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But because it's for tourists, and you don't argue in front of the guests, it's an airbrushed souvenir postcard. You see little Toms and Beckys running all over the place, but no Jims. In Nauvoo, Ill., the Mormons celebrate their 19th century village life as they rebuild the town and its temple as a pilgrimage spot--but gloss over the bloody religious battles that led to their being pillaged and expelled in the first place. The hotel owner in Kimmswick says the town's latest scheme is re-enactments of the Civil War battle there. Was there ever really a Battle of Kimmswick? He concedes that it was, in his words, "just a skirmish that involved three Confederate soldiers hiding in a cave." Whatever.
This sort of thing is what social critics denounce as the Disneyfication of America, strip-mining history to market a version of the past that seems to have a special appeal as we race headlong into the future. This is not re-creating the past, they say, so much as distorting it: back when life in these towns was real, it wasn't always quaint--yet quaint is what sells now. Create a time that feels sweet and simple, and you don't have to smell the horses or die of cholera.
That all sounds like an academic argument when you're standing in the middle of downtown Cairo. If you want to visit the most unusual theme park in America, try this Main Street. It is a water slide of desolation, one abandoned building after another, a law office where the books rot on collapsing shelves. Last year the building inspector did a complete inventory of the town's structures--and condemned 108 buildings. With 90% of the storefronts dark and boarded over, it seems like a sick joke when one spots the Cairo Chamber of Commerce office. A bronze plaque set in rock in front of the library commemorates a visit by Bill and Hillary Clinton and Al Gore in August '96 as part of a bus tour. Clinton spoke to "more than 6,000" people, which would be at least 1,000 more than the town's current population.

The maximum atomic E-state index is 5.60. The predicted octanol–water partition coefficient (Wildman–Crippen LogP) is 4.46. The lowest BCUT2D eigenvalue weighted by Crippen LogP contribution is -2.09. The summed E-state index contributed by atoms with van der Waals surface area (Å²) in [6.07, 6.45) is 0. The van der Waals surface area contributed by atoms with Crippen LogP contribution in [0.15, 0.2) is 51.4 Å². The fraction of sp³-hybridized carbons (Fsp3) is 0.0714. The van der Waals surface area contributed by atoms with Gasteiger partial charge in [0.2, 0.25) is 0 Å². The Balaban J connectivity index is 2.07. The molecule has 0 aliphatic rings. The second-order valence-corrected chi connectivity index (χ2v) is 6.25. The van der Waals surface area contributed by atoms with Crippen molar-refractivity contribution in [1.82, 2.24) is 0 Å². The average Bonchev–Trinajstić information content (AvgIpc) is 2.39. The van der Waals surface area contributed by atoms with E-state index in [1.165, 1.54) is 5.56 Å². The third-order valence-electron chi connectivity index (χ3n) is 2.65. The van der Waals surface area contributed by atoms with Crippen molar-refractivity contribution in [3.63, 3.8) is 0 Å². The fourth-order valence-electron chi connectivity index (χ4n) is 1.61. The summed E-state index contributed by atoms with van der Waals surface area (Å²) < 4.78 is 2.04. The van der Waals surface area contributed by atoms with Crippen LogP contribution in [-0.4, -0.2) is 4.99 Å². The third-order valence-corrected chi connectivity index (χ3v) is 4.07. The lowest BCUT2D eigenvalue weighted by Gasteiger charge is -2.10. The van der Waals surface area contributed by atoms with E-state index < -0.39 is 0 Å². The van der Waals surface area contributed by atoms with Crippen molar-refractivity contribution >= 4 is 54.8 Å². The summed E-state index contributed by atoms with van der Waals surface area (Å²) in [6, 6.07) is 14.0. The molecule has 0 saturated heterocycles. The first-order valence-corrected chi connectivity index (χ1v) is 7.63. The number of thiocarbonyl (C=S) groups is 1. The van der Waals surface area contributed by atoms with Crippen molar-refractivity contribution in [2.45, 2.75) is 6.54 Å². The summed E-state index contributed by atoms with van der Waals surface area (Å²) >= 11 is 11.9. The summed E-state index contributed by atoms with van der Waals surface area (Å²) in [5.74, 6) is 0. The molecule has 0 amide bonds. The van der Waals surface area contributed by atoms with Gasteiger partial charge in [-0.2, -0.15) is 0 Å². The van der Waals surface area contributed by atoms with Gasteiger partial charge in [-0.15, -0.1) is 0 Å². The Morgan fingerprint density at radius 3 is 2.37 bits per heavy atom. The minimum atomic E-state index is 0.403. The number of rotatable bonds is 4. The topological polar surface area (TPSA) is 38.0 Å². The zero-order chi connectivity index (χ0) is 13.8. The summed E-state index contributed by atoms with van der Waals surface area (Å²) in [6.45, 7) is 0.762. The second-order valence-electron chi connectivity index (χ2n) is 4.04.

If Cairo is a ghost town, it was the fight for justice that killed it. "It used to be called Little Chicago," says Deputy Mayor Judson Childs, walking a couple of visitors to the town center, where civil rights battles flared in the '60s. Little League baseball was ended to avoid integration, and in 1964 town authorities closed the new public pool rather than have blacks and whites swimming together. Blacks boycotted discriminating stores; whites retaliated with violence; federal authorities intervened. But something went horribly wrong. Most whites chose to shut down their stores and leave Cairo rather than integrate. Paducah, Ky., became the new center of shipping for the area. The hospital closed its doors.
And the streets of Cairo became empty. Now if you want gas, you have to get it before 8 at night. To shop or go to a movie means driving 30 or 40 miles into Kentucky or Missouri. The only black-owned business is a barbershop. A black woman in her late 20s, who just moved to Cairo a few years ago, sadly remarks, "This town is trapped in the past."